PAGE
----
Technology companies are often accused of falling in love with their own technology. It’s understandable. With today’s high rate of technological innovation, look at the things we can do that we scarcely dreamed possible before. But with all this progress, an old adage seems appropriate: “Just because you can doesn’t mean you should.” That’s because technologists can often develop their inventions without fully understanding how customers will actually use that technology or what unexpected issues they may encounter related to its deployment.
It’s up to chief marketing officers (CMOs) and their marketing teams to strike a balance between what’s possible with a given technology and what’s practical to bring to the marketplace. That means truly understanding the customer’s world, so the company can better align the application of its technology with the customers’ needs — while acknowledging, respecting and openly communicating the challenges that arise as a result of it. But how do marketers do that?
Find The Balance
It’s the responsibility of marketers — especially solution or product marketers — to understand their customers’ experience at a deep level. How will a customer use your product? How do they want to use it? And what factors will influence or restrict how they can actually apply the technology?
For example, take the regulatory, privacy or ethical concerns that have arisen with numerous technology platforms. Do such considerations place limitations on how a customer can apply the technology, possibly causing them to not receive the full perceived value or benefit from your solution?
One real-world example might be marketing automation software. Say that software has the capability to automatically email and track responses for lists of prospective buyers. If you sell the technology worldwide, it’s important you know about the Canadian Anti-Spam Law (CASL), the European Union’s General Data Protection Regulation (GDPR) and other regulations that govern how your customer can utilize these features and, thus, limit realization of the full value of your solution. It’s your responsibility to understand what the customer can and cannot do to realize this value and to educate them on those insights.
Another example is video analytics and some of the new technologies in the surveillance and security world. While the capabilities of video analytics are dramatic and advancing quickly, social issues can arise from these technologies as well. A marketing organization needs to understand how these technologies can help people, improve lives and prevent damage or injury, but marketers must also recognize the limitations of these tools and where they might be abused. Marketers then need to ensure they market these technologies for the appropriate use cases — not the inappropriate ones.
Being a technology “arms dealer” of any sort carries a responsibility attached to it, and it’s the marketing team’s responsibility to set and monitor those parameters.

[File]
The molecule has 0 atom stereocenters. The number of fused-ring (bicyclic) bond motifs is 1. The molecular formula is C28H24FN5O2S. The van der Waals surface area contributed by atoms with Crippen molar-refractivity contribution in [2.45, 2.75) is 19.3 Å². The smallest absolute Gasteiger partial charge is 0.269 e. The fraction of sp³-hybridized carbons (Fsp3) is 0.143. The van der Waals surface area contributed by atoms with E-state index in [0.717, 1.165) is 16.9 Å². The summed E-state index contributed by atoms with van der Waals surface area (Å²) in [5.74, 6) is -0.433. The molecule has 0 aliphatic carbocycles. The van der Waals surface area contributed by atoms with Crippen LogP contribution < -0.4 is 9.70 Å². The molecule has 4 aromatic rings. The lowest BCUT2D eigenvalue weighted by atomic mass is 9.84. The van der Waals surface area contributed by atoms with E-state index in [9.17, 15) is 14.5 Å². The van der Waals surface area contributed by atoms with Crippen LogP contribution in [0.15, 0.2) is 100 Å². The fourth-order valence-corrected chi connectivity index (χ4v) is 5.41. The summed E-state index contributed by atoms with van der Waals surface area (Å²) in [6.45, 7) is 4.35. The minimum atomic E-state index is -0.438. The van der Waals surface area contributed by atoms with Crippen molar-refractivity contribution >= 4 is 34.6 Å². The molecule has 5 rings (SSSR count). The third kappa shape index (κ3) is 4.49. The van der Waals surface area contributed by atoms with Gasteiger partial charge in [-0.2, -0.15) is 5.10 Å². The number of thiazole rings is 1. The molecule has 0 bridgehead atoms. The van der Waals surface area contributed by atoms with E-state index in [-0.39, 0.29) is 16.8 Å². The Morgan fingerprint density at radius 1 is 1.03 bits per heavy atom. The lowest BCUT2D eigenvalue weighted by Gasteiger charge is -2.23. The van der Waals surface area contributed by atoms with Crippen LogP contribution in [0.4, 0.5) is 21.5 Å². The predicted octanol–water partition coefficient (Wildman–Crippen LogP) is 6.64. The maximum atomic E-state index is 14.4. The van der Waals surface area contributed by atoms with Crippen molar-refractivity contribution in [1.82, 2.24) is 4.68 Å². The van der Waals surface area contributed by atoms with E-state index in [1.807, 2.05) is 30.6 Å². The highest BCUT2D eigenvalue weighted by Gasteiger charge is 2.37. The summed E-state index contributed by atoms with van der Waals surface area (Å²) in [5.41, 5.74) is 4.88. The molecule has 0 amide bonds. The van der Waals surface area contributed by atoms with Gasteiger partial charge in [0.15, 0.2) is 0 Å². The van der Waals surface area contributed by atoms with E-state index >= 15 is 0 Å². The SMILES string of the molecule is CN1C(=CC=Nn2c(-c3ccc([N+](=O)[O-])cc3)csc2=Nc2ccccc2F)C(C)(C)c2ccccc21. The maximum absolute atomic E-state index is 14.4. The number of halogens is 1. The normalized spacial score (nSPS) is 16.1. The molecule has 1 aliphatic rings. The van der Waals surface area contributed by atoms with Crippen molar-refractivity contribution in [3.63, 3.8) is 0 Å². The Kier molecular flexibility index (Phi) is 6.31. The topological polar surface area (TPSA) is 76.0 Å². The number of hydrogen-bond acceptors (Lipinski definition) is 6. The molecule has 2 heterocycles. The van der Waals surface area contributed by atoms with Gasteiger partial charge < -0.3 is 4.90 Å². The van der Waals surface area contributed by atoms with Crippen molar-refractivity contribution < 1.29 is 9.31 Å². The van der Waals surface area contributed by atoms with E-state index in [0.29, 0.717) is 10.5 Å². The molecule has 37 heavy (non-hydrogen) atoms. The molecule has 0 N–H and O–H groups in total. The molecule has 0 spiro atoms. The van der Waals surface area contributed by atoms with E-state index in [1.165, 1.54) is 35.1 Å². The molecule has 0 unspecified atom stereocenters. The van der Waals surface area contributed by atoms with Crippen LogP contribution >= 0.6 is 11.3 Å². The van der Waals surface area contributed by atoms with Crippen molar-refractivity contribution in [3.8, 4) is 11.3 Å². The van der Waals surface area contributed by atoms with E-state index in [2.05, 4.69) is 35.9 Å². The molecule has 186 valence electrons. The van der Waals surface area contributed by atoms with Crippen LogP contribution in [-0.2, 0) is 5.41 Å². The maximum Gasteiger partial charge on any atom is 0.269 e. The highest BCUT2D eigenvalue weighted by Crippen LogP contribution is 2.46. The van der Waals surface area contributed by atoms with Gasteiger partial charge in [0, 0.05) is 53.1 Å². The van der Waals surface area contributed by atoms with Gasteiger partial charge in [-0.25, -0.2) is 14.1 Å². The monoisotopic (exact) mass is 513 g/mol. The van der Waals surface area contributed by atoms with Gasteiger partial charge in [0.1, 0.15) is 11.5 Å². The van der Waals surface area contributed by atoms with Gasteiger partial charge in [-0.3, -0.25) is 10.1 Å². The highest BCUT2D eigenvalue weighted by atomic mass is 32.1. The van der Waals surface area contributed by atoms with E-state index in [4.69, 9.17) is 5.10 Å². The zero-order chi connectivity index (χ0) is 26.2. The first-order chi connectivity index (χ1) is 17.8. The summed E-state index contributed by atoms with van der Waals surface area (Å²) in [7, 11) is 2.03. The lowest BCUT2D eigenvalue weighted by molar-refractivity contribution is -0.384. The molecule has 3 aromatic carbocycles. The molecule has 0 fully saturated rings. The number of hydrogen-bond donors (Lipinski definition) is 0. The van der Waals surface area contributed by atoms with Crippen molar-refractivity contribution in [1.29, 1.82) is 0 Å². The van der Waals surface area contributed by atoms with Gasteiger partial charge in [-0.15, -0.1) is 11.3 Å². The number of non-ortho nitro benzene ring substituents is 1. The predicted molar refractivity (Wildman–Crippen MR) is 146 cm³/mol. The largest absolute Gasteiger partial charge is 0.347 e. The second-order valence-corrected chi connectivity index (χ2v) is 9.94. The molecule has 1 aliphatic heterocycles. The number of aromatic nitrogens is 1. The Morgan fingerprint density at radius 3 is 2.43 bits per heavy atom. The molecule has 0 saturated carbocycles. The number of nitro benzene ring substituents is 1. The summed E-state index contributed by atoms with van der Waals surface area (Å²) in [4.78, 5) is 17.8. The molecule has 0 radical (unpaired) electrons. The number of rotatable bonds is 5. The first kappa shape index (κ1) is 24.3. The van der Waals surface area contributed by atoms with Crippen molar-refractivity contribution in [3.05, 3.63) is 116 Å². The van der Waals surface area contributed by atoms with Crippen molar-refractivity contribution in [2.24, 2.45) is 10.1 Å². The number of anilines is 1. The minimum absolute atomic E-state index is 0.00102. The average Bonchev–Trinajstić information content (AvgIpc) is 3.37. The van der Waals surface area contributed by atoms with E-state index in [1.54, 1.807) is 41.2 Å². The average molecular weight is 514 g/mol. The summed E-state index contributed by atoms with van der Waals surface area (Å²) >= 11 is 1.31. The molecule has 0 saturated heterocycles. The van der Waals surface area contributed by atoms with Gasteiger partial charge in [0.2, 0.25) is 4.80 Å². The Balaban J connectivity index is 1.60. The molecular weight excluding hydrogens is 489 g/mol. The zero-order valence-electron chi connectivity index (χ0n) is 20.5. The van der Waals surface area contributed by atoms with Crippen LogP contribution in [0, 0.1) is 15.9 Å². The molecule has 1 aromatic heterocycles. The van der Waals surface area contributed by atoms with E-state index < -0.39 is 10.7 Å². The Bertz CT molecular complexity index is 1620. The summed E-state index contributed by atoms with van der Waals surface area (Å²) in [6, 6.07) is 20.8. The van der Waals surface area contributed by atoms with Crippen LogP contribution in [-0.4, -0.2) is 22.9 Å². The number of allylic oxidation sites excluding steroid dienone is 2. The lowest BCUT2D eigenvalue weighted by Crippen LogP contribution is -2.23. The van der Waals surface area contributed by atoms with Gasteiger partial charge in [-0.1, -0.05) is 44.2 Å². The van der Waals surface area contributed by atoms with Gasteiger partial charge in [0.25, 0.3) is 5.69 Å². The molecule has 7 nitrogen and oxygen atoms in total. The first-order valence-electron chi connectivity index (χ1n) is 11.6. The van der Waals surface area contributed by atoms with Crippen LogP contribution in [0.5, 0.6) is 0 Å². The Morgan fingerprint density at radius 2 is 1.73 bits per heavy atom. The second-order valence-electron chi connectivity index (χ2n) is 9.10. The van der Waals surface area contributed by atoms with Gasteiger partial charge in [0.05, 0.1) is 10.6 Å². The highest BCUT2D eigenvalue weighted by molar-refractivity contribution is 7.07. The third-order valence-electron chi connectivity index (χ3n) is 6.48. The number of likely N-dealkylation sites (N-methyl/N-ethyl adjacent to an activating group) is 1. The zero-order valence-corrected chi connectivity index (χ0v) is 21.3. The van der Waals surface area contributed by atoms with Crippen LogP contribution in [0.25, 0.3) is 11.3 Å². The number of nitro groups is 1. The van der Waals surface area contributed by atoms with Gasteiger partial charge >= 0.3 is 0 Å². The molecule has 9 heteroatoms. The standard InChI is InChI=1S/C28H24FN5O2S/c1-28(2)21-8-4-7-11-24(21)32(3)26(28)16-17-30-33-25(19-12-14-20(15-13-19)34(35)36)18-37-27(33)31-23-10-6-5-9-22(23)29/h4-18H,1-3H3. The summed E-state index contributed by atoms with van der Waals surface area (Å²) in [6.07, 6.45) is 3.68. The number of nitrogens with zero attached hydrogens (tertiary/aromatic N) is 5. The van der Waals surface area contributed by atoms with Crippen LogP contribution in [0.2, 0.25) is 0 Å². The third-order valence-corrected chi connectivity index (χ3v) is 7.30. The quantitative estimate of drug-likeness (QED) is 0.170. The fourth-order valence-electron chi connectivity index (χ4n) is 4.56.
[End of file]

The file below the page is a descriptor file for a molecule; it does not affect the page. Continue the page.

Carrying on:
Recognize The Challenges
Many industries face challenges that a technology might seem to address, but customers may be unaware of the limitations of those technologies. To be a true partner to your customers, it’s important to help them understand and navigate these limitations.
Take the BlackBerry mobile device, which in its heyday was recognized as a leader in information security. Many financial services, government and other agencies with an interest in securing their information put a lot of stock in BlackBerry’s security. In fact, it was a mandatory standard for many users.
What those organizations failed to recognize was that BlackBerry’s primary processing centers were in Waterloo, Ontario, Canada, so any sensitive data was actually crossing international boundaries when they sent it. This presented various compliance issues for certain industries, not to mention potential security issues if the data were offshored to data centers in more hostile nations.
A more recent case is the rising popularity of the internet of things (IoT) and the cloud in the health care industry to speed up processes like analyzing blood samples and getting the results back to the ordering physician. While the process for drawing blood, analyzing it and documenting the results may be secure, what if a public cloud offering is used for, say, a physician’s online portal to share data with various members of the patient’s care team?
In this case, there’s little control over where that data actually resides or where or how many copies are stored in case of data loss. It’s even possible those cloud services are hosted offshore in a remote data center to reduce costs or spread risk geographically. This solution, then, is in direct contravention of the Health Insurance Portability and Accountability Act (HIPAA) regulations regarding the residency of patient data.
Marketers need to help customers understand what they’re buying and what they’re not, and how to deal realistically with challenges that may (and do) arise. A customer will value a trusted partner that can provide this sort of guidance and help them avoid such issues in the future.
Share That Story And The Balance It Represents
In the end, the value proposition of any compelling technology must balance the art of the possible with the practical realities. It’s up to technology marketers to find that balance and tell that story specifically to individual markets.
It is marketing’s responsibility to be the interpreter between the customer’s business needs, the technology you offer them and the challenges that can arise from any limitation or misuse of that technology. The better you understand this delicate balance, the more customers will value your expertise in your chosen markets — and the better equipped you’ll be to guide and prescribe how they can use technology to meet their needs and still meet their compliance requirements and social obligations.